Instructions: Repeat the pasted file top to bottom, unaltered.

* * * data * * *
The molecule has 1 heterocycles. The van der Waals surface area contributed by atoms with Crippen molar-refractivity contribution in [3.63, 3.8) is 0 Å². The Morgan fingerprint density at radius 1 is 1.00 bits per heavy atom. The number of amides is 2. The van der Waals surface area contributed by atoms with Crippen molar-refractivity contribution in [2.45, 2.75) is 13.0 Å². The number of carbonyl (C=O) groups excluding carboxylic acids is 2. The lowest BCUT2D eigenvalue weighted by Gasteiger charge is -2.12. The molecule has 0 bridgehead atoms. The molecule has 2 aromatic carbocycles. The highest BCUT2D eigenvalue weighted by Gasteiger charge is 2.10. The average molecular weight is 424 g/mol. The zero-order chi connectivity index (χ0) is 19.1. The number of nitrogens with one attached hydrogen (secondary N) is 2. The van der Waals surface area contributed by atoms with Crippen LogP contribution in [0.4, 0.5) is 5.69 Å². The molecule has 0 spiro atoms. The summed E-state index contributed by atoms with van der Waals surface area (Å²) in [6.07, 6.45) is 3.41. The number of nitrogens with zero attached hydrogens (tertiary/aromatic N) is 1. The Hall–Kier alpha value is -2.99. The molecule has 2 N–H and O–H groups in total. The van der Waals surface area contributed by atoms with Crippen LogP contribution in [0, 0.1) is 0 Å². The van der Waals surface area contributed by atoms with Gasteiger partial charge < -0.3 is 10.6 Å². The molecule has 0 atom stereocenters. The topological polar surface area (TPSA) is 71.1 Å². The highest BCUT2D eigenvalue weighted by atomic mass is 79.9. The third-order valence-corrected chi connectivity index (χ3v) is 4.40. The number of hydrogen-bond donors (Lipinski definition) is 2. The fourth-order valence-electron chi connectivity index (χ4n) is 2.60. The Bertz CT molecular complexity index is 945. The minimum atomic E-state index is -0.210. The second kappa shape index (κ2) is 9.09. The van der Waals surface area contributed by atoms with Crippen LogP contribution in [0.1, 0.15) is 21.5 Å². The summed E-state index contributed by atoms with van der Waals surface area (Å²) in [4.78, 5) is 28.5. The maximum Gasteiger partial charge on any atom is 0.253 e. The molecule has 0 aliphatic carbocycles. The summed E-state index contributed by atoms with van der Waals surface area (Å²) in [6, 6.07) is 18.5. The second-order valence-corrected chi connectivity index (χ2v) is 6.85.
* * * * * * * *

The molecule has 1 heterocycles. The van der Waals surface area contributed by atoms with Crippen molar-refractivity contribution in [3.63, 3.8) is 0 Å². The Morgan fingerprint density at radius 1 is 1.00 bits per heavy atom. The number of amides is 2. The van der Waals surface area contributed by atoms with Crippen molar-refractivity contribution in [2.45, 2.75) is 13.0 Å². The number of carbonyl (C=O) groups excluding carboxylic acids is 2. The lowest BCUT2D eigenvalue weighted by Gasteiger charge is -2.12. The molecule has 0 bridgehead atoms. The molecule has 2 aromatic carbocycles. The highest BCUT2D eigenvalue weighted by Gasteiger charge is 2.10. The average molecular weight is 424 g/mol. The zero-order chi connectivity index (χ0) is 19.1. The number of nitrogens with one attached hydrogen (secondary N) is 2. The van der Waals surface area contributed by atoms with Crippen LogP contribution in [0.4, 0.5) is 5.69 Å². The molecule has 0 spiro atoms. The summed E-state index contributed by atoms with van der Waals surface area (Å²) in [6.07, 6.45) is 3.41. The number of nitrogens with zero attached hydrogens (tertiary/aromatic N) is 1. The Hall–Kier alpha value is -2.99. The molecule has 2 N–H and O–H groups in total. The van der Waals surface area contributed by atoms with Crippen LogP contribution in [0, 0.1) is 0 Å². The van der Waals surface area contributed by atoms with Gasteiger partial charge < -0.3 is 10.6 Å². The molecule has 0 atom stereocenters. The topological polar surface area (TPSA) is 71.1 Å². The highest BCUT2D eigenvalue weighted by atomic mass is 79.9. The third-order valence-corrected chi connectivity index (χ3v) is 4.40. The number of hydrogen-bond donors (Lipinski definition) is 2. The fourth-order valence-electron chi connectivity index (χ4n) is 2.60. The Bertz CT molecular complexity index is 945. The minimum atomic E-state index is -0.210. The second kappa shape index (κ2) is 9.09. The van der Waals surface area contributed by atoms with Crippen LogP contribution in [0.1, 0.15) is 21.5 Å². The summed E-state index contributed by atoms with van der Waals surface area (Å²) in [4.78, 5) is 28.5. The maximum Gasteiger partial charge on any atom is 0.253 e. The molecule has 0 aliphatic carbocycles. The summed E-state index contributed by atoms with van der Waals surface area (Å²) in [6, 6.07) is 18.5. The second-order valence-corrected chi connectivity index (χ2v) is 6.85.